So my parting words to the waitress was not to worry. She had time to figure it out. At least she was happy in her course of study. And that, if she has the right teachers and liked-minded friends, will lead her to her path and her life will unfold. Her adventure is beginning. She is, like so many others, a very lucky person. And she, like the rest of these under 30 people here and around the world, will once they figure out where they’re going, shape the future.
And to paraphrase Kurt Vonnegut: so it goes.

Last Love by Fyodor Tyutchev

Love at the closing of our days
is apprehensive and very tender.
Glow brighter, brighter, farewell rays
of one last love in its evening splendor.

Blue shade takes half the world away:
through western clouds alone some light is slanted.
O tarry, O tarry, declining day,
enchantment, let me stay enchanted.

The blood runs thinner, yet the heart
remains as ever deep and tender.
O last belated love, thou art
a blend of joy and of hopeless surrender.

translated  by Vladimir Nabokov

On Protests

Lately I’ve been having flashbacks to the 1960s/70s in the United States and, as a result, being called “moody” by my biggest critic here, but it is hard not to be with the memories that haunt me from what could only be considered an eventful life. Thus, there is the melancholy that results which seems to be part of the make-up of Southern Italians along with the strong passions that periodically provoke both havoc and pleasure in our lives. The times, though, that I recall were “interesting times”, which the ancient Chinese used to utter as a sort of curse: “May you live in interesting times!” Because it was a time of turmoil when established concepts and even lifestyles underwent drastic change. Of course, this wasn’t just happening in the US at the time. There were upheavals in other countries caused by protests there, too: France, Germany, Korea, Great Britain, Italy, not to mention what would happen in many countries in South America, and even in the late 1980s in China itself. It seemed, to those of us who were politically aware, that the world was undergoing a revolution and life as we knew it, as our parents and grandparents had known it, was never going to be the same.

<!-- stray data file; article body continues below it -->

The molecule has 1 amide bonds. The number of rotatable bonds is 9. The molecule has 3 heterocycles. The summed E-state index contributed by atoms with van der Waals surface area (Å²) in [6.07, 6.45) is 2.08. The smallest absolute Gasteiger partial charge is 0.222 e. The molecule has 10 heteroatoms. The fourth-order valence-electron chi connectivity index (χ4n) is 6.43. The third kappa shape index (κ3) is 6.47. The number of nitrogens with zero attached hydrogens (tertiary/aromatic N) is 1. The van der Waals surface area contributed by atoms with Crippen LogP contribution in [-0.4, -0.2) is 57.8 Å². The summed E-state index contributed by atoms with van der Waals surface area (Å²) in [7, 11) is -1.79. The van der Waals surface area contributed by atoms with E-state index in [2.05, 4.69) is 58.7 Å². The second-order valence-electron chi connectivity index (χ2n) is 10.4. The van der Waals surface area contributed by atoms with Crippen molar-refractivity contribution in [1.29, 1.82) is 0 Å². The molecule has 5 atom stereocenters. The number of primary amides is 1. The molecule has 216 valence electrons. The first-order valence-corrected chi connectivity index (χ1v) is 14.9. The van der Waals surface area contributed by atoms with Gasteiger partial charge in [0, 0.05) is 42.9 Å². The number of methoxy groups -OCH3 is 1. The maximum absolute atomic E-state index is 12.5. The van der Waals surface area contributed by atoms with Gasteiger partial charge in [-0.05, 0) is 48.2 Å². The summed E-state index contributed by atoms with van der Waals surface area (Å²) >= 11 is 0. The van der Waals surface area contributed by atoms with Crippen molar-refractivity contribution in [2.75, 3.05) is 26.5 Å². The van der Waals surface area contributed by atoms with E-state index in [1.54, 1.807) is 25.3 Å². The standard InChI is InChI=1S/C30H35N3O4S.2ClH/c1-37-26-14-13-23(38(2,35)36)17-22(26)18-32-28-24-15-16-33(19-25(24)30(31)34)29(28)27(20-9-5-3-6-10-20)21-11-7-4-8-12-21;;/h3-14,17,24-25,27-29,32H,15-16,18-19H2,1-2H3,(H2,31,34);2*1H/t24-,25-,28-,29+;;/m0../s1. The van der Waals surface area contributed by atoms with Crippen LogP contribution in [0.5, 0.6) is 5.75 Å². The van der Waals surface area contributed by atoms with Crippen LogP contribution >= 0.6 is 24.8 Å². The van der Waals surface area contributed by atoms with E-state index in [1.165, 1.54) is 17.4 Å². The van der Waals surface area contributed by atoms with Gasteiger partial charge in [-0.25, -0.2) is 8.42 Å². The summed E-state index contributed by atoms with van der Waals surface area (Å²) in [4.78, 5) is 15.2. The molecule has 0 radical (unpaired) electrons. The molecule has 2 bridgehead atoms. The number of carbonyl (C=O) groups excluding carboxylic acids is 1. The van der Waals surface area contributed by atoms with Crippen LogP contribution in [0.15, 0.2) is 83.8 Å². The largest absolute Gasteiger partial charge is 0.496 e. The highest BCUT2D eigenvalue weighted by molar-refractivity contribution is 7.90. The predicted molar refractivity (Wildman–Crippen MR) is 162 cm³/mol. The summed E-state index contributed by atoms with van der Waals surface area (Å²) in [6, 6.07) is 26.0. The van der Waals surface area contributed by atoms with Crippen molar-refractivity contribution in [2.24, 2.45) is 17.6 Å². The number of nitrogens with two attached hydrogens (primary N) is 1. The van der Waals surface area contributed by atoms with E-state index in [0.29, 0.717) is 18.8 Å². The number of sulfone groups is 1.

Well, we were right and we were wrong.
Things did change. The protests against the Vietnam War, the protests for civil rights for minorities (African Americans, Native Americans, Latinos, Asian Americans, immigrants of all nationalities and races), women’s rights, gay rights, even movements supporting migrant workers with boycotts of iceberg lettuce and grapes, against tobacco companies and oil companies, riots against police brutality, and the silent vigils, the long candlelight processions mourning the deaths, and the riots that erupted in cities across the country after the assassination of Martin Luther King, Jr.